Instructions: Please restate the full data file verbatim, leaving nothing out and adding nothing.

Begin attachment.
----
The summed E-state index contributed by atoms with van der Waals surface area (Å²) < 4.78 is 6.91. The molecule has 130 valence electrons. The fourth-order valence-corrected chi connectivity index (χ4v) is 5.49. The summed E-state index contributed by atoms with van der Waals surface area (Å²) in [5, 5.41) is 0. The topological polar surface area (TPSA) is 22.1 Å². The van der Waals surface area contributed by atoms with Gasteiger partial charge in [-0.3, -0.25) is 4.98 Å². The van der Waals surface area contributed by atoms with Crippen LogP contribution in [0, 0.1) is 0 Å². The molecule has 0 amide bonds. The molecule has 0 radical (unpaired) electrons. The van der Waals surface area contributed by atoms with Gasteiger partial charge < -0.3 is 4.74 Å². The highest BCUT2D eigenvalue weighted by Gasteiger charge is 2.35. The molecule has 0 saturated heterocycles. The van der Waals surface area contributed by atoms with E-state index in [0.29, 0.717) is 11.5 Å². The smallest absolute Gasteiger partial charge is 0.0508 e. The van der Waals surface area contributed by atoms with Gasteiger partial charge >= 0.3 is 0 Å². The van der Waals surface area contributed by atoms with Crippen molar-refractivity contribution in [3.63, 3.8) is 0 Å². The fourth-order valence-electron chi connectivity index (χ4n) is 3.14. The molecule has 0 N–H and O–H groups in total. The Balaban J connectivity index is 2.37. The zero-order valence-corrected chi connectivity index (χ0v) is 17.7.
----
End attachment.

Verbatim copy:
The summed E-state index contributed by atoms with van der Waals surface area (Å²) < 4.78 is 6.91. The molecule has 130 valence electrons. The fourth-order valence-corrected chi connectivity index (χ4v) is 5.49. The summed E-state index contributed by atoms with van der Waals surface area (Å²) in [5, 5.41) is 0. The topological polar surface area (TPSA) is 22.1 Å². The van der Waals surface area contributed by atoms with Gasteiger partial charge in [-0.3, -0.25) is 4.98 Å². The van der Waals surface area contributed by atoms with Crippen LogP contribution in [0, 0.1) is 0 Å². The molecule has 0 amide bonds. The molecule has 0 radical (unpaired) electrons. The van der Waals surface area contributed by atoms with Gasteiger partial charge < -0.3 is 4.74 Å². The highest BCUT2D eigenvalue weighted by Gasteiger charge is 2.35. The molecule has 0 saturated heterocycles. The van der Waals surface area contributed by atoms with E-state index in [0.29, 0.717) is 11.5 Å². The smallest absolute Gasteiger partial charge is 0.0508 e. The van der Waals surface area contributed by atoms with Gasteiger partial charge >= 0.3 is 0 Å². The van der Waals surface area contributed by atoms with Crippen molar-refractivity contribution in [3.63, 3.8) is 0 Å². The fourth-order valence-electron chi connectivity index (χ4n) is 3.14. The molecule has 0 N–H and O–H groups in total. The Balaban J connectivity index is 2.37. The zero-order valence-corrected chi connectivity index (χ0v) is 17.7.